EC 2.1 Single carbon transferases under EC 2.1 are enzymes that transfer single-carbon groups, which contain functional groups of hydroxymethyl, methyl, carboxy, carbamoyl, formyl, and amido substituents.
EC 2.2 EC 2.2 includes aldehyde and ketone transferases transferring aldehyde or ketone groups, mainly comprising a variety of transketolases and transaldolases that play important role in pentose phosphate pathway and catalyze the transfer of dihydroxyacetone functional group to glyceraldehyde 3-phosphate.
EC 2.3 Acyl transferases as key aspects of EC 2.3 could transfer acyl groups or acyl groups that are converted into alkyl groups during the process of being transferred. Furthermore, this category also distinguishes amino-acyl from non-amino-acyl groups.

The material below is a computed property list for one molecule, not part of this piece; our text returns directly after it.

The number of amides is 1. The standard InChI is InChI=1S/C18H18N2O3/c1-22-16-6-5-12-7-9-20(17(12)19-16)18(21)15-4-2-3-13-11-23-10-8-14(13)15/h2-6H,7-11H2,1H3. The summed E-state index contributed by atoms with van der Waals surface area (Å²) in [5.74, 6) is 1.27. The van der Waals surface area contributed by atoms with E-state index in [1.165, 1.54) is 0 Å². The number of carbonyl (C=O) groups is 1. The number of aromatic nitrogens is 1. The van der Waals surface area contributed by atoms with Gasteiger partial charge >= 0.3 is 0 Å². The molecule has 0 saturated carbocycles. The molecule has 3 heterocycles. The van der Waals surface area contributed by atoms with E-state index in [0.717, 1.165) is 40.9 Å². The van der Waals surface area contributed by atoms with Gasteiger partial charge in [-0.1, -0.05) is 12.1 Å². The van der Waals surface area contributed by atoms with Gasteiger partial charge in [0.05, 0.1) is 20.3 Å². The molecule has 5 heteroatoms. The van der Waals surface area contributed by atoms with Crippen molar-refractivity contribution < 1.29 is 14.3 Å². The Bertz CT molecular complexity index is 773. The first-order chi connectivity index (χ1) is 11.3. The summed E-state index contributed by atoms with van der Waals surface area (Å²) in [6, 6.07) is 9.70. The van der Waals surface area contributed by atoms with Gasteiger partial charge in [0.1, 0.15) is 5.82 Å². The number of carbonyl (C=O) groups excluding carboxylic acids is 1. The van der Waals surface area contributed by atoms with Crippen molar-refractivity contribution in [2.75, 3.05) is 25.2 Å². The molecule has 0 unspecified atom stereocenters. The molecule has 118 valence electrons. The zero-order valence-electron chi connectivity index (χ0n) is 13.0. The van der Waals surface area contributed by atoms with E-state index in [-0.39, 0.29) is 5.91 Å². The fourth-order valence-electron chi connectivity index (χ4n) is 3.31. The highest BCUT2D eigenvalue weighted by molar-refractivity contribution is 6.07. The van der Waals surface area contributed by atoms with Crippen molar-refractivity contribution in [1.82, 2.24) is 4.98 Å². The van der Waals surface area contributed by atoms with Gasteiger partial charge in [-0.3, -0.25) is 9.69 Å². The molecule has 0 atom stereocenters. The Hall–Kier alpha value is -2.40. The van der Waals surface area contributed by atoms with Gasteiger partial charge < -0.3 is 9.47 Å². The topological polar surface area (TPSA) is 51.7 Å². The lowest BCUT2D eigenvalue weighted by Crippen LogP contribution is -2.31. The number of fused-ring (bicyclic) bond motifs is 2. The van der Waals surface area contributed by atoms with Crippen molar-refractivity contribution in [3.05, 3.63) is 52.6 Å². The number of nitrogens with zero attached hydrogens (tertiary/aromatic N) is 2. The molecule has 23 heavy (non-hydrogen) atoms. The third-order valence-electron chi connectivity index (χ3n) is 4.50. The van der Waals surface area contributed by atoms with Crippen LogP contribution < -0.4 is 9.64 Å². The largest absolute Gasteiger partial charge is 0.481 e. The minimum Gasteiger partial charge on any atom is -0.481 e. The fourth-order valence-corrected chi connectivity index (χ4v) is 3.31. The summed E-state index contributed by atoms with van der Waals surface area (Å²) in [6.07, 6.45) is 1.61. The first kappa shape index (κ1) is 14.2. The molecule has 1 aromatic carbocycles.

EC 2.4 Enzymes divided into EC 2.4 could transfer glycosyl, hexosyl and pentosyl groups. Glycosyltransferase under the subcategory of EC 2.4 takes participate in the biosynthesis of disaccharides and polysaccharides by transferring monosaccharides to other molecules.
EC 2.5 Currently, EC 2.5 only possesses enzymes that are involved to transferring alkyl or aryl groups, which yet do not include methyl group. This is different from functional groups that are transformed into alkyl groups when transferred.
EC 2.6 EC 2.6 is a group of enzymes that are consistent with transfer of nitrogenous groups, including transaminase, oximinotransferases and other nitrogen group transferring enzymes. Amidinotransferase is previously grouped into EC 2.6, while it has recently been reclassified as a subcategory of EC 2.1.